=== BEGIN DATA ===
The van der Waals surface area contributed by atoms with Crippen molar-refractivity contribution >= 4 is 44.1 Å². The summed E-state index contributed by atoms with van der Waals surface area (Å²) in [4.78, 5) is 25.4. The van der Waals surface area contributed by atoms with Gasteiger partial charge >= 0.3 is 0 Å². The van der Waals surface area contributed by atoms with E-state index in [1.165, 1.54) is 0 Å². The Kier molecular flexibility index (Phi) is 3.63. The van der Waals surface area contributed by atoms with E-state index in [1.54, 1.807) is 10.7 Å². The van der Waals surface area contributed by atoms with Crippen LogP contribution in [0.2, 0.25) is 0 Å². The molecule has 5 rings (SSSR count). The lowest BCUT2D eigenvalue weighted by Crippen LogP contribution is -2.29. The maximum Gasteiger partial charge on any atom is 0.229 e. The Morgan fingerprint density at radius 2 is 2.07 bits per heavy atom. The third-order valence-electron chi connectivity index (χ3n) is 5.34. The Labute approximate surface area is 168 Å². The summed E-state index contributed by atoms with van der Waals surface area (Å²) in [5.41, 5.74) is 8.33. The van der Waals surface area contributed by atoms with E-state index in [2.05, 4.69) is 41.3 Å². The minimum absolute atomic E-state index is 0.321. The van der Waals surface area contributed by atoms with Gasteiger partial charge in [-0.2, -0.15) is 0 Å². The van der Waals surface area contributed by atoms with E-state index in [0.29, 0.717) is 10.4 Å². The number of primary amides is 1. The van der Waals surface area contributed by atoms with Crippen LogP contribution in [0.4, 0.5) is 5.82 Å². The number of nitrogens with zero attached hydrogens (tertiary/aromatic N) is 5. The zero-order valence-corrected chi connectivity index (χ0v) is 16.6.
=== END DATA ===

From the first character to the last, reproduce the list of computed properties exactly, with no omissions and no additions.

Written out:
The van der Waals surface area contributed by atoms with Crippen molar-refractivity contribution >= 4 is 44.1 Å². The summed E-state index contributed by atoms with van der Waals surface area (Å²) in [4.78, 5) is 25.4. The van der Waals surface area contributed by atoms with Gasteiger partial charge >= 0.3 is 0 Å². The van der Waals surface area contributed by atoms with E-state index in [1.165, 1.54) is 0 Å². The Kier molecular flexibility index (Phi) is 3.63. The van der Waals surface area contributed by atoms with E-state index in [1.54, 1.807) is 10.7 Å². The van der Waals surface area contributed by atoms with Crippen LogP contribution in [0.2, 0.25) is 0 Å². The molecule has 5 rings (SSSR count). The lowest BCUT2D eigenvalue weighted by Crippen LogP contribution is -2.29. The maximum Gasteiger partial charge on any atom is 0.229 e. The Morgan fingerprint density at radius 2 is 2.07 bits per heavy atom. The third-order valence-electron chi connectivity index (χ3n) is 5.34. The Labute approximate surface area is 168 Å². The summed E-state index contributed by atoms with van der Waals surface area (Å²) in [5.41, 5.74) is 8.33. The van der Waals surface area contributed by atoms with E-state index in [2.05, 4.69) is 41.3 Å². The minimum absolute atomic E-state index is 0.321. The van der Waals surface area contributed by atoms with Gasteiger partial charge in [-0.2, -0.15) is 0 Å². The van der Waals surface area contributed by atoms with E-state index in [0.29, 0.717) is 10.4 Å². The number of primary amides is 1. The van der Waals surface area contributed by atoms with Crippen LogP contribution in [0.4, 0.5) is 5.82 Å². The number of nitrogens with zero attached hydrogens (tertiary/aromatic N) is 5. The zero-order valence-corrected chi connectivity index (χ0v) is 16.6.